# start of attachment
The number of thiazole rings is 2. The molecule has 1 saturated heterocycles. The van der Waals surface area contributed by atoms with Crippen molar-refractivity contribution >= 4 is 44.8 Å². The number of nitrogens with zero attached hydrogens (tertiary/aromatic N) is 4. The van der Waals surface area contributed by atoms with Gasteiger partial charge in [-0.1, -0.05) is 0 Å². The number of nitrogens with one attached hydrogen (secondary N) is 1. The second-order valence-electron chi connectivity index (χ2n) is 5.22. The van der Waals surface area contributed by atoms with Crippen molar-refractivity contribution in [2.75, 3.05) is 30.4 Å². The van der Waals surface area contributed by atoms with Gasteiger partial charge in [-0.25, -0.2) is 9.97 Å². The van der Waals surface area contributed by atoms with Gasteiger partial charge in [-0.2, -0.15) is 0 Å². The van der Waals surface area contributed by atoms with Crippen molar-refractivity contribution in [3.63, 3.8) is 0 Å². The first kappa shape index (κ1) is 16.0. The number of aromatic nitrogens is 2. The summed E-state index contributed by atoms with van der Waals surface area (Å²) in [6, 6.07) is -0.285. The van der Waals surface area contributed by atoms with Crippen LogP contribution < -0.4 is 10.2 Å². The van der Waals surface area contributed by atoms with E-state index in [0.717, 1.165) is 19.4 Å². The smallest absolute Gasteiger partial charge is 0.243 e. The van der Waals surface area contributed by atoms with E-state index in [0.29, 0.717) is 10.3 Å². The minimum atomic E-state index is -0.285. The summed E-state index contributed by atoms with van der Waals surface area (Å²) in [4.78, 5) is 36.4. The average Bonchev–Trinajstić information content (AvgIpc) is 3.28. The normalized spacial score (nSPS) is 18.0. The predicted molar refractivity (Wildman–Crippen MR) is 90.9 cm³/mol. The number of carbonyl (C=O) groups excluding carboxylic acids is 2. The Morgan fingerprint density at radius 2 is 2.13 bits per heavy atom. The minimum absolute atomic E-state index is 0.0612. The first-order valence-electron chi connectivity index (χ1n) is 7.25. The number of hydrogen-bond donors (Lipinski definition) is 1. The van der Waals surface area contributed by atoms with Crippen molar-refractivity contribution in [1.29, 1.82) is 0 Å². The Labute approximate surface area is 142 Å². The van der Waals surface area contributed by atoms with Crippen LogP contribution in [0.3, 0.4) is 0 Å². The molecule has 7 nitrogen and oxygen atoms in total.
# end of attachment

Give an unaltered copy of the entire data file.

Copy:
The number of thiazole rings is 2. The molecule has 1 saturated heterocycles. The van der Waals surface area contributed by atoms with Crippen molar-refractivity contribution >= 4 is 44.8 Å². The number of nitrogens with zero attached hydrogens (tertiary/aromatic N) is 4. The van der Waals surface area contributed by atoms with Gasteiger partial charge in [-0.1, -0.05) is 0 Å². The number of nitrogens with one attached hydrogen (secondary N) is 1. The second-order valence-electron chi connectivity index (χ2n) is 5.22. The van der Waals surface area contributed by atoms with Crippen molar-refractivity contribution in [2.75, 3.05) is 30.4 Å². The van der Waals surface area contributed by atoms with Gasteiger partial charge in [-0.25, -0.2) is 9.97 Å². The van der Waals surface area contributed by atoms with Gasteiger partial charge in [-0.2, -0.15) is 0 Å². The van der Waals surface area contributed by atoms with Crippen molar-refractivity contribution in [3.63, 3.8) is 0 Å². The first kappa shape index (κ1) is 16.0. The number of aromatic nitrogens is 2. The summed E-state index contributed by atoms with van der Waals surface area (Å²) in [6, 6.07) is -0.285. The van der Waals surface area contributed by atoms with Crippen LogP contribution < -0.4 is 10.2 Å². The van der Waals surface area contributed by atoms with E-state index in [0.717, 1.165) is 19.4 Å². The smallest absolute Gasteiger partial charge is 0.243 e. The van der Waals surface area contributed by atoms with E-state index in [0.29, 0.717) is 10.3 Å². The minimum atomic E-state index is -0.285. The summed E-state index contributed by atoms with van der Waals surface area (Å²) in [4.78, 5) is 36.4. The average Bonchev–Trinajstić information content (AvgIpc) is 3.28. The normalized spacial score (nSPS) is 18.0. The predicted molar refractivity (Wildman–Crippen MR) is 90.9 cm³/mol. The number of carbonyl (C=O) groups excluding carboxylic acids is 2. The Morgan fingerprint density at radius 2 is 2.13 bits per heavy atom. The minimum absolute atomic E-state index is 0.0612. The first-order valence-electron chi connectivity index (χ1n) is 7.25. The number of hydrogen-bond donors (Lipinski definition) is 1. The van der Waals surface area contributed by atoms with Crippen molar-refractivity contribution in [1.29, 1.82) is 0 Å². The Labute approximate surface area is 142 Å². The van der Waals surface area contributed by atoms with Crippen LogP contribution in [0.3, 0.4) is 0 Å². The molecule has 7 nitrogen and oxygen atoms in total.